• Two (2) original Government-issued Identification Documents (IDs), showing full name, photo, and signature of the applicant;
    • Two (2) photocopies of IDs for every document to be legalized; and
    • Processing Fee of US$25.00 per document (not per page)

    For more information on legalization/consularization of documents, kindly visit: www.newyorkpcg.org/pcgny/consular-services/legalization-notarization/

  • What should I do to apply for an NBI clearance?

    When you book an appointment, choose the service “Legalization/Notarial”

    Once your NBI Fingerprint card form has been authenticated by the Philippine Consulate, you would need to submit it to the NBI.

    For more information on how to accomplish an NBI Fingerprint card form, please visit: http://newyorkpcg.org/pcgny/other-services/nbi-clearance-renewal/

  • Who can apply for a Philippine visa?

    Effective 09 August, the following shall be required to possess or secure the appropriate visas in order to be allowed entry into the Philippines:

    1. Foreign spouses, regardless of nationality, of Philippine citizens;
    2. Foreign minor children or foreign children with special needs (regardless of age) of Philippine citizens; and
    3. Foreign parents of minor children who are Philippine citizens or Philippine citizens with special needs regardless of age.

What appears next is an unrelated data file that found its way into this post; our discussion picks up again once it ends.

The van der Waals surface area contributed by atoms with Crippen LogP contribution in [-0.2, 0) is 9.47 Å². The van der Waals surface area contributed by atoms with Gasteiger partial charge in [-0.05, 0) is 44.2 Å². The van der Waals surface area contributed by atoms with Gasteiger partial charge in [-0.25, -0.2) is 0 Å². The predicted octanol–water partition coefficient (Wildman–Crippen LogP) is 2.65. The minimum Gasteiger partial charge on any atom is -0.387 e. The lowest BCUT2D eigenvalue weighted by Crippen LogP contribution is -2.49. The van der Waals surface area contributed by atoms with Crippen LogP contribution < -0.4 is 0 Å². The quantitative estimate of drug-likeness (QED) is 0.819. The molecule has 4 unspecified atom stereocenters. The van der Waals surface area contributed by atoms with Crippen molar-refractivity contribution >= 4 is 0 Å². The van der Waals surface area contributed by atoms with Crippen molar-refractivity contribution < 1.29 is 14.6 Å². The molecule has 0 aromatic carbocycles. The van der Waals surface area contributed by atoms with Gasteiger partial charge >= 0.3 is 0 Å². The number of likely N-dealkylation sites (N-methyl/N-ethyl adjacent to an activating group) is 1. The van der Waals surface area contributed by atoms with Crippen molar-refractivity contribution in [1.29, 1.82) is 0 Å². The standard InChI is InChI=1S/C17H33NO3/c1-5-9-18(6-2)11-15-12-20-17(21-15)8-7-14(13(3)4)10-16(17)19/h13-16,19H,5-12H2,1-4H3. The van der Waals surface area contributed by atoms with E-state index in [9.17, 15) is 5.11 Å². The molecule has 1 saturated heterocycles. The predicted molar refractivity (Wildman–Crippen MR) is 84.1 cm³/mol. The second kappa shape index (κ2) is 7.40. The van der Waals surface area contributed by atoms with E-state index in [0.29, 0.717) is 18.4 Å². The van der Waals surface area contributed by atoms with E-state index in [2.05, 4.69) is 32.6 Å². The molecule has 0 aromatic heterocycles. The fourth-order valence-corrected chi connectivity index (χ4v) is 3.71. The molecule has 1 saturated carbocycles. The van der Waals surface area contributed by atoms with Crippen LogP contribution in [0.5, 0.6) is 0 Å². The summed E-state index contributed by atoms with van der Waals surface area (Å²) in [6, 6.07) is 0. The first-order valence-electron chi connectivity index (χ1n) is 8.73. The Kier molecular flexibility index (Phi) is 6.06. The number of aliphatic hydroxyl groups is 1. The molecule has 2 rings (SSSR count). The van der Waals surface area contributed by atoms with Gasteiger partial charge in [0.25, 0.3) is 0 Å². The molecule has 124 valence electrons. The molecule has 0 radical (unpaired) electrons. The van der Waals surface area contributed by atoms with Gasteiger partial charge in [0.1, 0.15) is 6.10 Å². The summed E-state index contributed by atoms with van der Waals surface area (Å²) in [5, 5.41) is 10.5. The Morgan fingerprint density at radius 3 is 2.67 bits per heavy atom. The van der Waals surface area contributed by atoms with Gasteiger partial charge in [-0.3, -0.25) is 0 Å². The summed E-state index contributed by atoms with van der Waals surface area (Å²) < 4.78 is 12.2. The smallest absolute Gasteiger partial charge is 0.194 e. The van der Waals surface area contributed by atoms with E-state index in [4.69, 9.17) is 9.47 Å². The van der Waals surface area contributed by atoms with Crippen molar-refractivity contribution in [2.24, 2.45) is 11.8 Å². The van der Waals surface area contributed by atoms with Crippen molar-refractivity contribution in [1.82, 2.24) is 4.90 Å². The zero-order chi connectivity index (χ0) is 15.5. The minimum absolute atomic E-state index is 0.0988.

This requirement includes former Philippine citizens who belong to the above-mentioned categories, and are not dual citizens.

    In addition to the standard requirements for a visa, foreign spouses and parents/children should show proof of marriage or filiation, together with proof of the citizenship of the Philippine spouse or parent/child and proof that the Philippine spouse or parent/child will be travelling with them or is in the Philippines.

    For the list of basic requirements, please visit: http://newyorkpcg.org/pcgny/consular-services/visa/

    All visa applications shall be submitted by mail to:

    Consulate General of the Philippines

    Visa Section 556

    Fifth Avenue, New York, NY 10036

    For inquiries, please send an email to newyorkpcg.visa@dfa.gov.ph

  • How about the Balikbayans? Can they still avail of the Balikbayan privilege?

    The Balikbayan privilege, as well as issuance of other types of visas not covered by the exemption mentioned in the previous entry, is still suspended until further notice. 

  • Do I need a mobile number and email address to book?

    Yes. Please make sure you have a valid mobile number and email address. Automated confirmatory messages as well as updates will be sent to you through both.

  • Could I pay online?

    No. For in-person transactions, you would need to pay during your appointment through cash or money order. For mailed applications, you would need to pay through money order – no cash should be mailed!

  • Can I book for more than one service?

    No. You may only book your primary service (ex. Passport application). However, if you wish to avail of a secondary service/s (ex. Overseas voter registration), please inform the consular assistant at the window so that you may be duly endorsed to the next service.

  • How early could I book an appointment?

    You may book an appointment as early as thirty (30) days in advance.

  • Will you accept family bookings for passport?

    Yes. However, family booking will only be for a parent accompanying their minor child/ren. Other members of the family who are adults are required to have separate online appointments.

    Please be warned, family appointments with non-minors will be cancelled.

  • I tried booking an appointment but it says there are no available slots. What should I do?